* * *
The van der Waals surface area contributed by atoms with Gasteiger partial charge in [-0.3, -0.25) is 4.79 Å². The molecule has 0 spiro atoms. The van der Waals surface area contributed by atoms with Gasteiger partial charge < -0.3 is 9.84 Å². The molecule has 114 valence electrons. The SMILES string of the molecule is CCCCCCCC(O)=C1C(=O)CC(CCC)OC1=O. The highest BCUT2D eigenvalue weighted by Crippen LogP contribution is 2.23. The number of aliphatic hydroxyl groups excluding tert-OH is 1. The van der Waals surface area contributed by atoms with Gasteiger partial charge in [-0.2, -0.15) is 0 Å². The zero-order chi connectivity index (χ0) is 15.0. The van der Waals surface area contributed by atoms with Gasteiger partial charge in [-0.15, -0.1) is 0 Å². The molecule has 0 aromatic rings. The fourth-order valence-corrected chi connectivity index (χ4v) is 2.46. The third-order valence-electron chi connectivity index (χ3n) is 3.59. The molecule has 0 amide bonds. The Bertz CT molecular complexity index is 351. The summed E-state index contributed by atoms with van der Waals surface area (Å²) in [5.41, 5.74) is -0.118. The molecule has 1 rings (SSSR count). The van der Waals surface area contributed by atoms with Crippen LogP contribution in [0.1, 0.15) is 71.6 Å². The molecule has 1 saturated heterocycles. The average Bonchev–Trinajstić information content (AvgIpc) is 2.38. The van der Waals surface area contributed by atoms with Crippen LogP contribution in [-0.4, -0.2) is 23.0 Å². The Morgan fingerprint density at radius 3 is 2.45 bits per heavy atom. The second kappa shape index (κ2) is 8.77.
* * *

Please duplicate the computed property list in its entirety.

The van der Waals surface area contributed by atoms with Gasteiger partial charge in [-0.3, -0.25) is 4.79 Å². The molecule has 0 spiro atoms. The van der Waals surface area contributed by atoms with Gasteiger partial charge < -0.3 is 9.84 Å². The molecule has 114 valence electrons. The SMILES string of the molecule is CCCCCCCC(O)=C1C(=O)CC(CCC)OC1=O. The highest BCUT2D eigenvalue weighted by Crippen LogP contribution is 2.23. The number of aliphatic hydroxyl groups excluding tert-OH is 1. The van der Waals surface area contributed by atoms with Gasteiger partial charge in [-0.2, -0.15) is 0 Å². The zero-order chi connectivity index (χ0) is 15.0. The van der Waals surface area contributed by atoms with Gasteiger partial charge in [-0.15, -0.1) is 0 Å². The molecule has 0 aromatic rings. The fourth-order valence-corrected chi connectivity index (χ4v) is 2.46. The third-order valence-electron chi connectivity index (χ3n) is 3.59. The molecule has 0 amide bonds. The Bertz CT molecular complexity index is 351. The summed E-state index contributed by atoms with van der Waals surface area (Å²) in [5.41, 5.74) is -0.118. The molecule has 1 rings (SSSR count). The van der Waals surface area contributed by atoms with Crippen LogP contribution in [0.1, 0.15) is 71.6 Å². The molecule has 1 saturated heterocycles. The average Bonchev–Trinajstić information content (AvgIpc) is 2.38. The van der Waals surface area contributed by atoms with Crippen LogP contribution in [-0.4, -0.2) is 23.0 Å². The Morgan fingerprint density at radius 3 is 2.45 bits per heavy atom. The second kappa shape index (κ2) is 8.77.